Continuity, Change, and Gender
The persistence of gender inequality despite the numerous efforts to correct it has baffled many sociologists, as despite societal changes, as well as the rise of a more tolerant and accommodative society, gender inequality still persists. Ridgeway (2011) attempts to explain the persistence of gender inequality through various social and economic reorganization, highlighting how she believes the inequality that usually accompanies how the two genders relate to each other, is able to survive even within the most modern of societies. Ridgeway chooses to focus on the how, rather than on why gender inequality persists, providing a number of theoretical explanations, such as the expectation states and the status construction theories among others. The gist of her argument is however that the “tipping factor” which to her, is mostly already existing gender inequality, usually influences new forms of interaction.
It is indeed interesting that inequality has persisted over time, regardless of how hard society tries to reorganize itself. Ridgeway (2011) explores a phenomenon that could actually prove key to understanding the enigma that is gender inequality. With the existence and establishment of proper understanding, resolving the problem or developing effective strategies to resolve it become a bit easier. Ridgeway raises very interesting claims and produces compelling evidence to back her claims, especially the “tipping factor” claim. This is in my opinion the most compelling explanation for the persistence of gender inequality despite social and economic reorganization.
This explanation fits the widespread nature of inequality across different settings. Not only does inequality exist within the family set up, but it also spreads to the work place as well as within institutions such as the church. The explanation that previously existing states of inequality usually influence new interactions is quite valid. The manner with which Ridgeway is able to tie in various theories of social interaction, as well as Erving Goffman’s theories on the factors that influence interaction to her argument regarding the “tipping factor” is quite remarkable, and serves to make her explanations quite candid and plausible. Ridgeway (2011) outlines how individuals usually approach new interactions, as well as how pre-existing conceptions usually shape our first interactions. The transfer of gender inequality into new situations is therefore mainly explained by this transfer of old conceptions even to new settings. It is in my opinion quite probable that most women and men are already set in their belief of the superiority of the male gender, as well as in their conceptions of the gender roles to the extent that regardless of engaging in new interactions, within new settings, a majority of the interactions start off based on the old conceptions. The agreement over which group is more influential is therefore usually based on prior existing attitudes regarding gender roles, further allowing the survival of gender inequality despite social and economic reorganization.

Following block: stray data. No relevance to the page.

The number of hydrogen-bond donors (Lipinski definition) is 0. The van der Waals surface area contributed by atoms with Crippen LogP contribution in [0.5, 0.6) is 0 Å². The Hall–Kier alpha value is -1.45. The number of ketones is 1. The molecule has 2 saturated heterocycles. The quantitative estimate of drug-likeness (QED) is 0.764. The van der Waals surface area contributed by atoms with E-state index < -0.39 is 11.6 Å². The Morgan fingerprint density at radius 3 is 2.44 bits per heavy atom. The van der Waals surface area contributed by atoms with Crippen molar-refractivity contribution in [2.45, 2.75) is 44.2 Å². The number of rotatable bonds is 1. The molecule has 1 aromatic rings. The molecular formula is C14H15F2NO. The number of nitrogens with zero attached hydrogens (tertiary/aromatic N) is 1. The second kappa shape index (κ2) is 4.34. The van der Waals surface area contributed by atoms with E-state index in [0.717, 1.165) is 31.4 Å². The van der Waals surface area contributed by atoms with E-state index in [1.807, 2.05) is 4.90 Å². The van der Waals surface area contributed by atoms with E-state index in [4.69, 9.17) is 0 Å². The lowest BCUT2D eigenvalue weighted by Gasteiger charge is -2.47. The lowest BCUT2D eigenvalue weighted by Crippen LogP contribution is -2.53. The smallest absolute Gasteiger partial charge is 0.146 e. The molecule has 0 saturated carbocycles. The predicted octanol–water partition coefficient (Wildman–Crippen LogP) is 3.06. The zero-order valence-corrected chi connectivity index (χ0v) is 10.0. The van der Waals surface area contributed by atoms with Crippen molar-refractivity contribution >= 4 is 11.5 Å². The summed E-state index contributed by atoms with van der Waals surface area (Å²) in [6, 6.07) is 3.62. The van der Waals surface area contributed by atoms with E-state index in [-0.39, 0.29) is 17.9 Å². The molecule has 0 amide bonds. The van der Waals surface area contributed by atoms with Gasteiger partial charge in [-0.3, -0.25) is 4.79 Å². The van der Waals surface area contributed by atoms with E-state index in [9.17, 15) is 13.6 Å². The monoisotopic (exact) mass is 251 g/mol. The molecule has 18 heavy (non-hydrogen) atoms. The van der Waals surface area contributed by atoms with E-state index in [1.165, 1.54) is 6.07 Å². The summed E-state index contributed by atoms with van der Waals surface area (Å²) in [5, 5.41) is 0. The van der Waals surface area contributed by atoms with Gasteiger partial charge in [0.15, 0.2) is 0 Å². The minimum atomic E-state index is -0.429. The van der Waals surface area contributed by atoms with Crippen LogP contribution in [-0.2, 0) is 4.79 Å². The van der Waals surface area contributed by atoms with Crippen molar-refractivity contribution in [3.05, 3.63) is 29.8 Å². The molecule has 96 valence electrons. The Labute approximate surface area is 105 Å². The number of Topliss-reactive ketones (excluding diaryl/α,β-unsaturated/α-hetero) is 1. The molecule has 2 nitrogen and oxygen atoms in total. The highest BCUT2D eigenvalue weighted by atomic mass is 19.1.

The biggest contributor towards gender inequality is therefore, in my opinion, old conceptions that serve to influence new interactions. This also explains the existence of a glass ceiling that most women battle to overcome. Studies that indicate the existence of significant gender disparities in certain fields such as politics, highlight the lack of belief even amongst the women themselves, further perpetuating inequality. Key to resolving the inequality would therefore be reeducation of most stakeholders to ensure attitudinal changes hence lead to the complete disarming of the “tipping factor.”